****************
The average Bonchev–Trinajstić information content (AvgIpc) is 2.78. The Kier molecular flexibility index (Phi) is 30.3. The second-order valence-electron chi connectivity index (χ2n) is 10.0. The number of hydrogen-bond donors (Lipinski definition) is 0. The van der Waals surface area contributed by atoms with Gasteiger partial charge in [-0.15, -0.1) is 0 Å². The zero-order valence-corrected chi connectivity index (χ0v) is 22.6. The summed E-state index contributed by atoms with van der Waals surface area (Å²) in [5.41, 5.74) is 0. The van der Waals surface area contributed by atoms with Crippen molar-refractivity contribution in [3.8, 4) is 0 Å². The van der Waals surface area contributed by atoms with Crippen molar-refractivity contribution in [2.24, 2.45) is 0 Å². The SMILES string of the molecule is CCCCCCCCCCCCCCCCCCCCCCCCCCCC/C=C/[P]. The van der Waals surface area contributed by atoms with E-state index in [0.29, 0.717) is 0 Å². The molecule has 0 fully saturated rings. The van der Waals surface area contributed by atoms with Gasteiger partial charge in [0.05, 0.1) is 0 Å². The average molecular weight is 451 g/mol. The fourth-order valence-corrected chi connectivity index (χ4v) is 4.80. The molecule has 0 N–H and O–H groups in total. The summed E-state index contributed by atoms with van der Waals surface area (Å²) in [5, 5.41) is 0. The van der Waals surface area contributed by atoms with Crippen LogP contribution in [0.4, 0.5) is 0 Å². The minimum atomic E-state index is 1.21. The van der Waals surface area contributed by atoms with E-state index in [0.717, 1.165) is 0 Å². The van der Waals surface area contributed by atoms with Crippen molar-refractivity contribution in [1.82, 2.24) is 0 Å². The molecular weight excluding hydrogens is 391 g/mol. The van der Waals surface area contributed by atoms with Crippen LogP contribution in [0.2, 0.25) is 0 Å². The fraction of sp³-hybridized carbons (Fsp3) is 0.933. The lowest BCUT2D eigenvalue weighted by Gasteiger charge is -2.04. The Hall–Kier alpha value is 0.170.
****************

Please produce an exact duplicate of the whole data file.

The average Bonchev–Trinajstić information content (AvgIpc) is 2.78. The Kier molecular flexibility index (Phi) is 30.3. The second-order valence-electron chi connectivity index (χ2n) is 10.0. The number of hydrogen-bond donors (Lipinski definition) is 0. The van der Waals surface area contributed by atoms with Gasteiger partial charge in [-0.15, -0.1) is 0 Å². The zero-order valence-corrected chi connectivity index (χ0v) is 22.6. The summed E-state index contributed by atoms with van der Waals surface area (Å²) in [5.41, 5.74) is 0. The van der Waals surface area contributed by atoms with Crippen molar-refractivity contribution in [3.8, 4) is 0 Å². The van der Waals surface area contributed by atoms with Crippen molar-refractivity contribution in [2.24, 2.45) is 0 Å². The SMILES string of the molecule is CCCCCCCCCCCCCCCCCCCCCCCCCCCC/C=C/[P]. The van der Waals surface area contributed by atoms with E-state index in [0.29, 0.717) is 0 Å². The molecule has 0 fully saturated rings. The van der Waals surface area contributed by atoms with Gasteiger partial charge in [0.05, 0.1) is 0 Å². The average molecular weight is 451 g/mol. The fourth-order valence-corrected chi connectivity index (χ4v) is 4.80. The molecule has 0 N–H and O–H groups in total. The summed E-state index contributed by atoms with van der Waals surface area (Å²) in [5, 5.41) is 0. The van der Waals surface area contributed by atoms with Crippen LogP contribution in [0.4, 0.5) is 0 Å². The minimum atomic E-state index is 1.21. The van der Waals surface area contributed by atoms with E-state index in [0.717, 1.165) is 0 Å². The van der Waals surface area contributed by atoms with Crippen molar-refractivity contribution in [1.82, 2.24) is 0 Å². The molecular weight excluding hydrogens is 391 g/mol. The van der Waals surface area contributed by atoms with Crippen LogP contribution in [0.2, 0.25) is 0 Å². The fraction of sp³-hybridized carbons (Fsp3) is 0.933. The lowest BCUT2D eigenvalue weighted by Gasteiger charge is -2.04. The Hall–Kier alpha value is 0.170.